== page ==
Soon after AV equipment and hardware became IP-addressable, manufactures and solution providers added monitoring capabilities to measure everything from projector lamp usage, to room occupancy, and device usage. But it is only in the past few years that some have developed relationships with companies such as Microsoft to analyze information gathered to provide actionable data.
If anyone had been doubting the value of monitoring and analyzing enterprise AV/IT data, the argument in its favor could not be more germane to shaping the health and sustainability of businesses in 2021 and beyond.
Dependent on several variables such as market vertical, vaccine completion, and the economy, reports of the amount of the remote workforce vary widely. One does not need to look much further than what is going on in the commercial real estate (CRE) industry to understand the current volatility.
In December 2020, the Deloitte U.S. Center for Financial Services published results of its 2021 Commercial Real Estate (CRE) Outlook. More than 200 industry leaders weighed in on how their companies are recovering from the COVID-19 pandemic.
The following are excerpts from Deloitte’s analysis that most closely align to how AV/IT can impact the future of its businesses through analyzing data.
Leveraging Tenant Data and Analytics: Companies could use different analytical tools to generate insights and facilitate decision making. Now more than ever, CRE companies need to capture and analyze high-frequency data to create a meaningful tenant experience. This could include data around how tenants use different amenities, and/or engagement and performance levels. Companies can analyze tenant engagement levels and behavior to understand preferences and provide a more customized experience. For instance, owners/operators can combine and analyze the occupancy, movement, and temperature sensor data and assist tenants in creating COVID-19-safe seating and space utilization decisions. They can also use tenant data to predict lease renewals and devise appropriate strategies for tenant retention.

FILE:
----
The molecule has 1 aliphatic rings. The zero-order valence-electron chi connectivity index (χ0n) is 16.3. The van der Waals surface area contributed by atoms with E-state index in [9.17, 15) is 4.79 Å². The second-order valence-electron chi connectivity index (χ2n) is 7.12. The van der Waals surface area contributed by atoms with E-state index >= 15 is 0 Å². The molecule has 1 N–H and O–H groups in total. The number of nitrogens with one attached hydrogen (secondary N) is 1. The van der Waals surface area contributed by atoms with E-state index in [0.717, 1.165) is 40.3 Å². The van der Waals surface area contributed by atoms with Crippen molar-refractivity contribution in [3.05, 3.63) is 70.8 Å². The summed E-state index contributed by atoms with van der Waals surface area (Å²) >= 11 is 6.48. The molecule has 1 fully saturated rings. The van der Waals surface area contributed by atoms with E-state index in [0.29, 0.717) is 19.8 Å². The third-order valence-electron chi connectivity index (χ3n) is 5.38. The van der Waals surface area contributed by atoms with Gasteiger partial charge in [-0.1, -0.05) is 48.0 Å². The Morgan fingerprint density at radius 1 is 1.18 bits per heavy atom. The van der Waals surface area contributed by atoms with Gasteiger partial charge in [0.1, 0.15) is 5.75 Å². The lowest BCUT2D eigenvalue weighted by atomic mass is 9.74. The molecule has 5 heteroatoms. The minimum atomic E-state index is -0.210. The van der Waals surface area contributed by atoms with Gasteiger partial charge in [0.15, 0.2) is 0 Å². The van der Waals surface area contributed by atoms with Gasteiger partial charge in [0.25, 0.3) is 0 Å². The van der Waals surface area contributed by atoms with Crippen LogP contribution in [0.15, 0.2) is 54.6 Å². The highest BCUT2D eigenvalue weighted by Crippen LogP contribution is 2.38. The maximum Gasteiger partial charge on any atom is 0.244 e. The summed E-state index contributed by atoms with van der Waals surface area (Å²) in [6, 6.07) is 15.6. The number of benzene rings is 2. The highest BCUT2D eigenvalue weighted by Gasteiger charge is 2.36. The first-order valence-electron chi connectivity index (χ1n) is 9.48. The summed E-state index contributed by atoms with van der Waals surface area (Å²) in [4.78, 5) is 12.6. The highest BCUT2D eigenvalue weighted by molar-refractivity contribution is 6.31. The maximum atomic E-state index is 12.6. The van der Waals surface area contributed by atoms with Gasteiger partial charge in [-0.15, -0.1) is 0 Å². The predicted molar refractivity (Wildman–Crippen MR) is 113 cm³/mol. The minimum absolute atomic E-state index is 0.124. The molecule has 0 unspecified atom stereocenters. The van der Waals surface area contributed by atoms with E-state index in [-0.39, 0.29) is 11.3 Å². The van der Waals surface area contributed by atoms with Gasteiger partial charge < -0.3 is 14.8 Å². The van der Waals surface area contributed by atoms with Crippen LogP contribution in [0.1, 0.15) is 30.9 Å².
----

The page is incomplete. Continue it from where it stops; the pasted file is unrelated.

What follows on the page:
Operations: More and more companies are rethinking how and when they use office spaces. Increasingly, offices will be reserved for face-to-face interactions and team-based activities, and enhancing collaboration and innovation, while employees would continue to work remotely for more individualized tasks and assignments. In a 9,100-respondent pulse survey published in The Deloitte Global Millennial Survey 2020, more than 60 percent of respondents say they want the option to work remotely more frequently, even after the pandemic fades. Nearly as many say they would prefer to use videoconferencing instead of traveling for work.
Using Technology to Reposition CRE Space and Facilities Management: With tenants and end users likely to leverage different CRE properties to make emotional in-person connections, spaces are likely to be valued based on the experiential value rather than just traditional metrics such as cost per square foot or sales per square foot. Our survey responses also suggest that unlike the prior emphasis on location, health and safety-related smart building features and occupation density may play a more important role in leasing decisions going forward. Only 38 percent of respondents say their organization has increased collaboration with tenants to understand end-user preferences.